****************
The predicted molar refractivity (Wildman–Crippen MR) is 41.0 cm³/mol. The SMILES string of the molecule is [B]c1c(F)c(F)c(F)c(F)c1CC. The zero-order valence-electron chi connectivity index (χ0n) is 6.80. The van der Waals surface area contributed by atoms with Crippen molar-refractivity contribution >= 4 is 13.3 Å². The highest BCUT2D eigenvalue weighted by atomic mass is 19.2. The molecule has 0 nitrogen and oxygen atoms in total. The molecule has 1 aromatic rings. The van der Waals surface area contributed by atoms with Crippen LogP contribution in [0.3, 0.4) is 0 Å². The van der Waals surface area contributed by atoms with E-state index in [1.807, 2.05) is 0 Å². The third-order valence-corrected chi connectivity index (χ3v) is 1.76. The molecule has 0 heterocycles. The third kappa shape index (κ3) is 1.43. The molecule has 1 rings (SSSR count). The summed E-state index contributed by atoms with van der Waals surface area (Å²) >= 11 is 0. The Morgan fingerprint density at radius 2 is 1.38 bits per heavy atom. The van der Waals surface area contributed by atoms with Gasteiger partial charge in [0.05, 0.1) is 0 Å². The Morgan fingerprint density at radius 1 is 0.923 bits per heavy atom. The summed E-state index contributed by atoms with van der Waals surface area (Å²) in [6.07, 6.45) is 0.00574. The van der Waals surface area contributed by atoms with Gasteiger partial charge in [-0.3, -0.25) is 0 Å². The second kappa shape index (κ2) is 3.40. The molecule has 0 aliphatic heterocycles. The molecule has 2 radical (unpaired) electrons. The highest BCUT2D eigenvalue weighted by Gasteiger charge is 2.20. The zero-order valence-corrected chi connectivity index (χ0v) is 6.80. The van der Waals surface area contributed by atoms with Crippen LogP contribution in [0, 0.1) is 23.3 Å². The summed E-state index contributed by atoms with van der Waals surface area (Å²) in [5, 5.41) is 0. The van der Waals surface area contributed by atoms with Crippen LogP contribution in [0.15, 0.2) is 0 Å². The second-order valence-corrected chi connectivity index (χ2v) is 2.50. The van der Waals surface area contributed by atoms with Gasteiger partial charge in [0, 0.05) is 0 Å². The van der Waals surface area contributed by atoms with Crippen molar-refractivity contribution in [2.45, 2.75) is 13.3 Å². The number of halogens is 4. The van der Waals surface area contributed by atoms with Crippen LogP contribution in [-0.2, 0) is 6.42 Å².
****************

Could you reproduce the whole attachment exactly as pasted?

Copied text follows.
The predicted molar refractivity (Wildman–Crippen MR) is 41.0 cm³/mol. The SMILES string of the molecule is [B]c1c(F)c(F)c(F)c(F)c1CC. The zero-order valence-electron chi connectivity index (χ0n) is 6.80. The van der Waals surface area contributed by atoms with Crippen molar-refractivity contribution >= 4 is 13.3 Å². The highest BCUT2D eigenvalue weighted by atomic mass is 19.2. The molecule has 0 nitrogen and oxygen atoms in total. The molecule has 1 aromatic rings. The van der Waals surface area contributed by atoms with Crippen LogP contribution in [0.3, 0.4) is 0 Å². The van der Waals surface area contributed by atoms with E-state index in [1.807, 2.05) is 0 Å². The third-order valence-corrected chi connectivity index (χ3v) is 1.76. The molecule has 0 heterocycles. The third kappa shape index (κ3) is 1.43. The molecule has 1 rings (SSSR count). The summed E-state index contributed by atoms with van der Waals surface area (Å²) >= 11 is 0. The Morgan fingerprint density at radius 2 is 1.38 bits per heavy atom. The van der Waals surface area contributed by atoms with Gasteiger partial charge in [0.05, 0.1) is 0 Å². The Morgan fingerprint density at radius 1 is 0.923 bits per heavy atom. The summed E-state index contributed by atoms with van der Waals surface area (Å²) in [6.07, 6.45) is 0.00574. The van der Waals surface area contributed by atoms with Gasteiger partial charge in [-0.3, -0.25) is 0 Å². The second kappa shape index (κ2) is 3.40. The molecule has 0 aliphatic heterocycles. The molecule has 2 radical (unpaired) electrons. The highest BCUT2D eigenvalue weighted by Gasteiger charge is 2.20. The zero-order valence-corrected chi connectivity index (χ0v) is 6.80. The van der Waals surface area contributed by atoms with Crippen LogP contribution in [0, 0.1) is 23.3 Å². The summed E-state index contributed by atoms with van der Waals surface area (Å²) in [5, 5.41) is 0. The van der Waals surface area contributed by atoms with Crippen LogP contribution in [0.15, 0.2) is 0 Å². The second-order valence-corrected chi connectivity index (χ2v) is 2.50. The van der Waals surface area contributed by atoms with Gasteiger partial charge in [0, 0.05) is 0 Å². The van der Waals surface area contributed by atoms with Crippen molar-refractivity contribution in [2.45, 2.75) is 13.3 Å². The number of halogens is 4. The van der Waals surface area contributed by atoms with Crippen LogP contribution in [-0.2, 0) is 6.42 Å².